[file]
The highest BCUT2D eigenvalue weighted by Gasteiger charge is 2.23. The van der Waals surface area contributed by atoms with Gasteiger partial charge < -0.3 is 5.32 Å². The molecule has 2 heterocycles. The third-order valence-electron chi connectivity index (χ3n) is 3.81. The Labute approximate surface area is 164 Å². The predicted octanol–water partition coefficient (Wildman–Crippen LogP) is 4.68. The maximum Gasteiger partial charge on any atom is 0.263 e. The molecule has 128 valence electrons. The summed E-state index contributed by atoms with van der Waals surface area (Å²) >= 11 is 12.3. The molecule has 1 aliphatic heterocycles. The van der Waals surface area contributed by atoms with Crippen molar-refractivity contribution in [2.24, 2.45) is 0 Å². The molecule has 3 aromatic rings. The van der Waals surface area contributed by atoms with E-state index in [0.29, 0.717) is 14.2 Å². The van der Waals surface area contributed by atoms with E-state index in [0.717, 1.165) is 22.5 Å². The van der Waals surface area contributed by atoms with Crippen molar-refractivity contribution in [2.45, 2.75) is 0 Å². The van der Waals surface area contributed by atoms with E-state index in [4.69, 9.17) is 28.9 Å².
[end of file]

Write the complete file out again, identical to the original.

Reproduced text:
The highest BCUT2D eigenvalue weighted by Gasteiger charge is 2.23. The van der Waals surface area contributed by atoms with Gasteiger partial charge < -0.3 is 5.32 Å². The molecule has 2 heterocycles. The third-order valence-electron chi connectivity index (χ3n) is 3.81. The Labute approximate surface area is 164 Å². The predicted octanol–water partition coefficient (Wildman–Crippen LogP) is 4.68. The maximum Gasteiger partial charge on any atom is 0.263 e. The molecule has 128 valence electrons. The summed E-state index contributed by atoms with van der Waals surface area (Å²) >= 11 is 12.3. The molecule has 1 aliphatic heterocycles. The van der Waals surface area contributed by atoms with Crippen molar-refractivity contribution in [2.24, 2.45) is 0 Å². The molecule has 3 aromatic rings. The van der Waals surface area contributed by atoms with E-state index in [0.29, 0.717) is 14.2 Å². The van der Waals surface area contributed by atoms with E-state index in [0.717, 1.165) is 22.5 Å². The van der Waals surface area contributed by atoms with Crippen molar-refractivity contribution in [2.45, 2.75) is 0 Å². The van der Waals surface area contributed by atoms with E-state index in [4.69, 9.17) is 28.9 Å².